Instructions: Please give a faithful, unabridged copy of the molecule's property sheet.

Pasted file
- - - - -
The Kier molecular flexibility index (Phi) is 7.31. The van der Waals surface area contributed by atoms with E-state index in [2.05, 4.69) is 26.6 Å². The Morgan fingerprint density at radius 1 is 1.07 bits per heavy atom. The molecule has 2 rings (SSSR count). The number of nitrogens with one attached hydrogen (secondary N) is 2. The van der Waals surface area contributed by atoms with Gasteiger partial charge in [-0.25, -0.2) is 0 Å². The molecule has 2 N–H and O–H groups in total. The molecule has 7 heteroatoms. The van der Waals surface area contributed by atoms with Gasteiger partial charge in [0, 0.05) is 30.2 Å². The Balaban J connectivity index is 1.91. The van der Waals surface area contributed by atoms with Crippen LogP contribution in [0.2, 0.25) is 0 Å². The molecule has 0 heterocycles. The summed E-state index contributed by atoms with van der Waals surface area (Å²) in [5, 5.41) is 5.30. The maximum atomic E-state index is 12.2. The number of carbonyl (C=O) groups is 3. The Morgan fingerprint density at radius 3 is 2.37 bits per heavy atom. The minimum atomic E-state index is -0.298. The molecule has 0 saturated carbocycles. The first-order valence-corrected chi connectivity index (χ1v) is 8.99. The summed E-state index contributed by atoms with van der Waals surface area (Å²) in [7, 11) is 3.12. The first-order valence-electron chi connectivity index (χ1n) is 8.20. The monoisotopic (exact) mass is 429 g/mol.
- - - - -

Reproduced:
The Kier molecular flexibility index (Phi) is 7.31. The van der Waals surface area contributed by atoms with E-state index in [2.05, 4.69) is 26.6 Å². The Morgan fingerprint density at radius 1 is 1.07 bits per heavy atom. The molecule has 2 rings (SSSR count). The number of nitrogens with one attached hydrogen (secondary N) is 2. The van der Waals surface area contributed by atoms with Gasteiger partial charge in [-0.25, -0.2) is 0 Å². The molecule has 2 N–H and O–H groups in total. The molecule has 7 heteroatoms. The van der Waals surface area contributed by atoms with Gasteiger partial charge in [0, 0.05) is 30.2 Å². The Balaban J connectivity index is 1.91. The van der Waals surface area contributed by atoms with Crippen LogP contribution in [0.2, 0.25) is 0 Å². The molecule has 0 heterocycles. The summed E-state index contributed by atoms with van der Waals surface area (Å²) in [5, 5.41) is 5.30. The maximum atomic E-state index is 12.2. The number of carbonyl (C=O) groups is 3. The Morgan fingerprint density at radius 3 is 2.37 bits per heavy atom. The minimum atomic E-state index is -0.298. The molecule has 0 saturated carbocycles. The first-order valence-corrected chi connectivity index (χ1v) is 8.99. The summed E-state index contributed by atoms with van der Waals surface area (Å²) in [7, 11) is 3.12. The first-order valence-electron chi connectivity index (χ1n) is 8.20. The monoisotopic (exact) mass is 429 g/mol.